Avett Brothers bring love and banjos

Avett Brothers bring love and banjos

NOTHING BUT AVETT: The Avett Brothers took the stage at Intrust Bank Arena with no opening act and a refreshingly simple set. Photo by Torin Andersen

Thursday, Feb. 26, while most of Wichita was huddled under blankets with hot water bottles, thousands of folks braved the cold and trudged into Intrust Bank Arena to catch indie bluegrass/folk darlings the Avett Brothers.

Brothers Scott and Seth Avett haven't regularly graced Wichita's radio stations for years, but the brothers from North Carolina and their touring band pulled in enough people to fill a little less than half the arena and put on an energetic, intimate show. Even the setup was more laid-back than a full-on arena gig — a simple stage with strips of metalic fabric in the background which changed colors with the music. No pyrotechnics, no screens. There was no opening act, either. The Avett Brothers and their band sauntered on stage a few minutes after 7:30 and jumped right into a soaring rendition of "Head Full of Doubt." They thanked everyone for "letting us be here with you all in this beautiful town."

The last time they came through Wichita, they sold out the 1,200-seat Orpheum in a week. At the 15,000-seat arena, the crowd and the band had room to stretch out and have a good time.

With Scott mainly on banjo and Seth switching from guitar to piano and occasionally kazoo, Bob Crawford on double-bass, Joe Kwan on cello, bad-ass violinist (and vocalist) Tania Elizabeth and pianist Paul Defiglia rounding out the crew, the band rocked out in full arrangement on classics like the uplifting-but-morbidly titled "Die Die Die," as well as newer songs like "Another Is Waiting."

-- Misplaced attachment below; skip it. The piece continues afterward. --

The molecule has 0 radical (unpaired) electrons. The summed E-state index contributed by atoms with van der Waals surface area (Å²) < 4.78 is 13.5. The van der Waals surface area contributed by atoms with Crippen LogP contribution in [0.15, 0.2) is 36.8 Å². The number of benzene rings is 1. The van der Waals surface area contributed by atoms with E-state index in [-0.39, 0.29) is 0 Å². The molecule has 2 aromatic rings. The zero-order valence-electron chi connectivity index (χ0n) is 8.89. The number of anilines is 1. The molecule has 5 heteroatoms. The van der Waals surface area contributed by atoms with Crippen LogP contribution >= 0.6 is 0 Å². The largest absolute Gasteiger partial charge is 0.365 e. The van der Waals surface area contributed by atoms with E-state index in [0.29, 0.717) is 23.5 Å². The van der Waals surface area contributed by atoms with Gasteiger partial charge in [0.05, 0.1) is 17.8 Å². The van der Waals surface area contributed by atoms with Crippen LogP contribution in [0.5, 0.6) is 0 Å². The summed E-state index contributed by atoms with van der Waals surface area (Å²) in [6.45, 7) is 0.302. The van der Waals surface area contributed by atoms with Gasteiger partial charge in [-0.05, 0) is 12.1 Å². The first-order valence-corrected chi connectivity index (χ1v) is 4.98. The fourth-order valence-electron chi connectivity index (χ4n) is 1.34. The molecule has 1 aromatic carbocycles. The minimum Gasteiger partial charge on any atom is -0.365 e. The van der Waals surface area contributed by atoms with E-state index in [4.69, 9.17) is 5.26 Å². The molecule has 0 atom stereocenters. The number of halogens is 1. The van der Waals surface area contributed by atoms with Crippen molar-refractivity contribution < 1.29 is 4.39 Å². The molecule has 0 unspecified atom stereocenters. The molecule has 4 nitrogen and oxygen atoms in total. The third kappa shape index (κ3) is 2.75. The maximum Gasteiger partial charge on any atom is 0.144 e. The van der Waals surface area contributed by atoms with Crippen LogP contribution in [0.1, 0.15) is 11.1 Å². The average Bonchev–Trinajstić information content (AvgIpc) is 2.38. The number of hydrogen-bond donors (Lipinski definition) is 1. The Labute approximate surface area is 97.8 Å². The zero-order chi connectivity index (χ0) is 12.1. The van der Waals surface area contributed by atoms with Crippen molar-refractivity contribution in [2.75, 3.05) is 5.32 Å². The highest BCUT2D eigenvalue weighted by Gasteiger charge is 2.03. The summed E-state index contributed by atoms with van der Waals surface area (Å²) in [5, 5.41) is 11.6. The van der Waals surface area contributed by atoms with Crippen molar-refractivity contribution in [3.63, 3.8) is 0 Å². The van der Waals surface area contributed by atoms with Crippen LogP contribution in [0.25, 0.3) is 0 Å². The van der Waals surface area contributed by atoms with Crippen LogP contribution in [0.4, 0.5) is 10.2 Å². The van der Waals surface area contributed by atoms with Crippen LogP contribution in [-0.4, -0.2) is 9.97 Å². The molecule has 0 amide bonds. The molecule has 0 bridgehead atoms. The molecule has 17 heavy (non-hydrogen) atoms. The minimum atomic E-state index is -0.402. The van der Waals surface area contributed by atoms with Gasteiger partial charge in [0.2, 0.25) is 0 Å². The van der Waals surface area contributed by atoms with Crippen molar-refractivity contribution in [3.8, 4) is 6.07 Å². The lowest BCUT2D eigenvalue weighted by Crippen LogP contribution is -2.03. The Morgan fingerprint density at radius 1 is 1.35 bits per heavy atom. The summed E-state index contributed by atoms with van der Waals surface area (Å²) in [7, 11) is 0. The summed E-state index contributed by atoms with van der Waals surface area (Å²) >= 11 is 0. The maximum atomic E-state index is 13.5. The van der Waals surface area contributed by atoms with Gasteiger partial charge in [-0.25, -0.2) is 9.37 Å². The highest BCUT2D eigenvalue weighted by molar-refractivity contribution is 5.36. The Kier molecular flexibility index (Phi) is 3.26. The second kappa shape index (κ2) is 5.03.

Scott's voice sounded particularly fine, but Seth held his own as well, with impressive solos as well as intricate and powerful harmonies. Plus, the entire band was mixed perfectly — from drums to violin and banjo. Occasionally, they would walk down the stage catwalk to sing or dance more closely with audience members.

Most fans stood right up front by the stage, with some stragglers like myself sitting further back in the arena seats. Everyone was having a great time, especially the Avett Brothers. The crowd lost its collective bananas when they played "Salina," dancy-popular "Live and Die," as well as a cover of "The Girl I Left Behind Me," which the band just recorded with Asleep at the Wheel as part of a Bob Wills and His Texas Playboys tribute album.

The Avett Brothers released their latest studio album, Magpie and the Dandelion, in 2013. They played plenty of songs from this record ("Morning Song," "Another Is Waiting") and also shared "Rejects in the Attic" from their upcoming album, which started out slow and pensive before building to a stomp-worthy groove.

After the end of the show, the Avett Brothers were quickly lured back on stage for an encore mini-set — first featuring the heartwarming (again, mis-titled) "Murder in the City," a hearty rendition of "Thank God I'm a Country Boy," and then, of course, a sweet crowd sing-along of the 2009 hit "I and Love and You." Then, with a wave and a final thank you, the Avett Brothers were gone.